Singapore will one day have the most extensive rail and subway network for any country in the world. The forward-thinking Singapore government has announced plans to spend S$40 billion to double the MRT network by 2020.
According to The Straits Times on Jan 25, Singapore will have 278km of rail link, from 138km today. Its network density will rise from 31km per million residents today to 51km per million - surpassing that of major cities like Hong Kong and Tokyo, and comparable to current densities in cities like New York and London.
Will the Singapore MRT blueprint be completed by then? Unlikely. There's always room for Singapore to create an even more extensive network as the population grows.
A missing link could be a MRT rail track from Singapore to the southern Malaysian city of Johor Baru. It's not a radical idea. In fact, businessmen on both sides of the causeway are toying with the idea.
Such a link will definitely be useful to help ease the massive traffic at the causeway, the land-based bridge that links Singapore and Malaysia.
ST had estimated about 250,000 people enter Malaysia via the causeway every day. This works out to more than 90 million people each year. This is a staggering number as it is nearly 20 times the population of Singapore. The number of people using the causeway is almost one-fifth the 414 million riders who used Singapore's MRT in 2007.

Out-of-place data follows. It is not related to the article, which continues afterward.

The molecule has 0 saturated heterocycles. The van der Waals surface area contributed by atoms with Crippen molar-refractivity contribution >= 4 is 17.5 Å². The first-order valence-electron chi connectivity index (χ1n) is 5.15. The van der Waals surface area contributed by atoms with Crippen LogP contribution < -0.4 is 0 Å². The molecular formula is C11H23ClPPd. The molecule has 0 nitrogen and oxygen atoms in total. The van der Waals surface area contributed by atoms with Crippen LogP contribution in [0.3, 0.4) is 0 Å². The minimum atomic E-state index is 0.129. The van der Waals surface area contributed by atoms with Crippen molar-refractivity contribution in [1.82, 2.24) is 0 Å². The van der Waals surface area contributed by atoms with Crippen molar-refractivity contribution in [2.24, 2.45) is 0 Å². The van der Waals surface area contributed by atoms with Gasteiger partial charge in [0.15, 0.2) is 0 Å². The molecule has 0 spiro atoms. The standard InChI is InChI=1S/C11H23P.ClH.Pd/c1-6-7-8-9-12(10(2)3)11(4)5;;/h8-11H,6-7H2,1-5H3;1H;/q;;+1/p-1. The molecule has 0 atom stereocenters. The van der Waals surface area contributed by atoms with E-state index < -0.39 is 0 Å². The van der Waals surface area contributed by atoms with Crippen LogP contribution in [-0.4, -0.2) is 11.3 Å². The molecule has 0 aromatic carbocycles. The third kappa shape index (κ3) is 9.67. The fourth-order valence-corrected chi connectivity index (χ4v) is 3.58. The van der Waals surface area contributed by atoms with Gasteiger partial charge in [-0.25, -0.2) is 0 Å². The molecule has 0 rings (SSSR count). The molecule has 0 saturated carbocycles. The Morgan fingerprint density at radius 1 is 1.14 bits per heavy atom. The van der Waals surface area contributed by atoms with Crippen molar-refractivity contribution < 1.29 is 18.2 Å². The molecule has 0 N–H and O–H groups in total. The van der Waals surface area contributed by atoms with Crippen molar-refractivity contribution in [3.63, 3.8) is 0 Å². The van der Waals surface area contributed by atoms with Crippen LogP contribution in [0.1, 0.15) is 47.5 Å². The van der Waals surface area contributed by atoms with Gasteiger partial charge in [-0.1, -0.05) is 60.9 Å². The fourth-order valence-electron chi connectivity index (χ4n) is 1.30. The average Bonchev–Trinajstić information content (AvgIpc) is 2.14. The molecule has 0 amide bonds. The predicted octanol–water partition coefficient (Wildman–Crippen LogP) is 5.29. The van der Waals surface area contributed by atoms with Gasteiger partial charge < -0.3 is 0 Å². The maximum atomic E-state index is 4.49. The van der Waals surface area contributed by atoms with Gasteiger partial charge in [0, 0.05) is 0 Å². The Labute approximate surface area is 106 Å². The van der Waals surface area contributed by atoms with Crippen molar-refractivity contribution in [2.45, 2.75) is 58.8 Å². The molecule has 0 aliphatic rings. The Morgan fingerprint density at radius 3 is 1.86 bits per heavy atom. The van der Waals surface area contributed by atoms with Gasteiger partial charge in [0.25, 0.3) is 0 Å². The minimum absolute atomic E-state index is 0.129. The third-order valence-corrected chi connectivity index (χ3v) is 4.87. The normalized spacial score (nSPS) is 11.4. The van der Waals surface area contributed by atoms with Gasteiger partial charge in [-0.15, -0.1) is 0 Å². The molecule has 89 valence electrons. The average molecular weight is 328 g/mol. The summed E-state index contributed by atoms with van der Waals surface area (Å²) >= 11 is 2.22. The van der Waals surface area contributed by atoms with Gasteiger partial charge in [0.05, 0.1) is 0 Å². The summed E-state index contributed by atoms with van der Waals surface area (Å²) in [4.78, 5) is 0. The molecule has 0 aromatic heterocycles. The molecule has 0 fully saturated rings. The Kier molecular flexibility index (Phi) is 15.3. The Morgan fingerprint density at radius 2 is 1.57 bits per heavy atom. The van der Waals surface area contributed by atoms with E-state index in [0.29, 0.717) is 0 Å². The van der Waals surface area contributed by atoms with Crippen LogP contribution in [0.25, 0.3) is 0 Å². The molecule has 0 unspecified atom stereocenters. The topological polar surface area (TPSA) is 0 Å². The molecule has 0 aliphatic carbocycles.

Of course, there is no certainty that Malaysia and Singapore will agree to the proposed JB-Singapore MRT link. There are simply too many complications at the government-to-government level although it is a desirable project. The two governments can't even agree to build a new overhead bridge to replace the aging causeway and resolve a host of other bilateral problems.
And can they agree to a common ticketing system even if they manage to build a MRT link between Singapore and JB? Don't bet on it!